Sunday, March 14, 2010

Risk Adverse Part II

If you were to look at a picture of a soldier during WWII and a soldier in either Iraq or Afghanistan today, you would notice many differences. Probably the most noticeable different is the amount of gear that today's soldier carries. We are always trying to improve the way we fight and our body armor has saved many lives.

With that said, we shouldn't be wearing body armor in Afghanistan. We shouldn't be driving around in MRAPs either. These are conventional solutions to an unconventional war. We are treating the symptoms rather than the cause.

Let's start with the decision to upgrade from Hummves to MRAPs. The enemy was building bigger and bigger bombs that were capable of catastrophically destroying a Hummve. So now it is mandatory that we use MRAPs. And guess what? Now the enemy can build bigger bombs that will destroy an MRAP. What's after the MRAP? How big are the next generation of vehicles? MRAPs are big enough--they get stuck on unpaved roads, can't fit through the narrow roads, they are high and bulky and are extremely noisy. Whatever adaptions we make to our vehicles, body armor, etc the enemy will still find a way to kill us. Instead of focusing our efforts on protecting ourselves and adapting to the enemy's operations, maybe we should focus more on rooting out the enemy.

In COIN 101, you are taught that the population is the center of gravity. It's no longer a factory or military base. We are trying to win over the population and make them believe in our cause instead of the insurgent's. All of this is being done, of course, in concert with the local government. The local government and its ideals is what the people are fighting for. So we are trying to connect with the population, person to person. You can almost think about it like a politician trying to win an election. He needs to be a gregarious, sympathetic and passionate leader. Now tell me how this politician would do if he is from a different country than the one he is campaigning in. He wears different clothes. He speaks a different language. He has a different culture and a different religion. He can't campaign forever, he has to go home and visit his family. He would have to work ten times as hard as his opponent in order to be successful.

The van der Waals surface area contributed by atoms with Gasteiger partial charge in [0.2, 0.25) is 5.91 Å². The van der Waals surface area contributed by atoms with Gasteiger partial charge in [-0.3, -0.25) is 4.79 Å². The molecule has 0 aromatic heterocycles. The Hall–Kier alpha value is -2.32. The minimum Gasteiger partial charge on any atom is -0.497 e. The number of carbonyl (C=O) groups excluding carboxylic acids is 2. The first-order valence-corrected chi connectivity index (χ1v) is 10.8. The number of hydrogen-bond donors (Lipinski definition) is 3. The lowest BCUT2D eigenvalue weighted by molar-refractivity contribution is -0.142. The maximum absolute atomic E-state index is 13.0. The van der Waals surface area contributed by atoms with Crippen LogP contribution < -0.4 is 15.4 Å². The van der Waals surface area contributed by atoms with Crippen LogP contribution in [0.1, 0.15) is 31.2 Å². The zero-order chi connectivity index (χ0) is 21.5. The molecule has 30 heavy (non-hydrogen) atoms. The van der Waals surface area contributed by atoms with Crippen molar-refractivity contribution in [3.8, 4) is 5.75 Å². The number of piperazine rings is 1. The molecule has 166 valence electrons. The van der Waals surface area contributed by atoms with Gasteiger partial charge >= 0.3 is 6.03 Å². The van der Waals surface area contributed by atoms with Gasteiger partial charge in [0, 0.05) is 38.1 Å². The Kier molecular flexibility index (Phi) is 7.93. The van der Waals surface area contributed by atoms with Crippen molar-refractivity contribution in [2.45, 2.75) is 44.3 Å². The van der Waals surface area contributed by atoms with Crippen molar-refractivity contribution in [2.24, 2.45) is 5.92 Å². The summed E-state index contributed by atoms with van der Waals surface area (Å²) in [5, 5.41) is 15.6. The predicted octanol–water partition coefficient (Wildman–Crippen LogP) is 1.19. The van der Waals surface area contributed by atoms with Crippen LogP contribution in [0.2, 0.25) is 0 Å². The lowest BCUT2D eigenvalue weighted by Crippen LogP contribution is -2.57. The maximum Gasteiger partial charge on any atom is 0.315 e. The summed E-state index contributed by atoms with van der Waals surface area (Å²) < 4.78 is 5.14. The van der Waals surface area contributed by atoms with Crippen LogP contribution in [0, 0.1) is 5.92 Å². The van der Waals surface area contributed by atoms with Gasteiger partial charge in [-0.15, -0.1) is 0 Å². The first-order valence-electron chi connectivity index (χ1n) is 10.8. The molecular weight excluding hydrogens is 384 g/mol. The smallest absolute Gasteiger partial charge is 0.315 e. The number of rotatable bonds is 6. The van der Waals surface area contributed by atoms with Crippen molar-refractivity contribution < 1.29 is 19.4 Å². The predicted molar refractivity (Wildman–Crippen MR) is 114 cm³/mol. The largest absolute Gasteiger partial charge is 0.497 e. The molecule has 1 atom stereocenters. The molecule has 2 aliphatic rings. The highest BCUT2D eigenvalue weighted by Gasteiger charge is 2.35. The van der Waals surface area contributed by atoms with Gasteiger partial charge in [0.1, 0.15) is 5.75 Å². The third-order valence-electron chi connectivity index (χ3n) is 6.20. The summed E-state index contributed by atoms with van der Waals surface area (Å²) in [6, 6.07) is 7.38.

So when we drive around in our big, out of place vehicles, wear our bulky body armor that makes us look like monsters and spend most of our time on eye sore military installations, I think we are helping the insurgents by isolating ourselves from the population. This is our conventional mindset. This is why industrialized nations lose COIN wars. This is why Afghanistan is the graveyard of empires.

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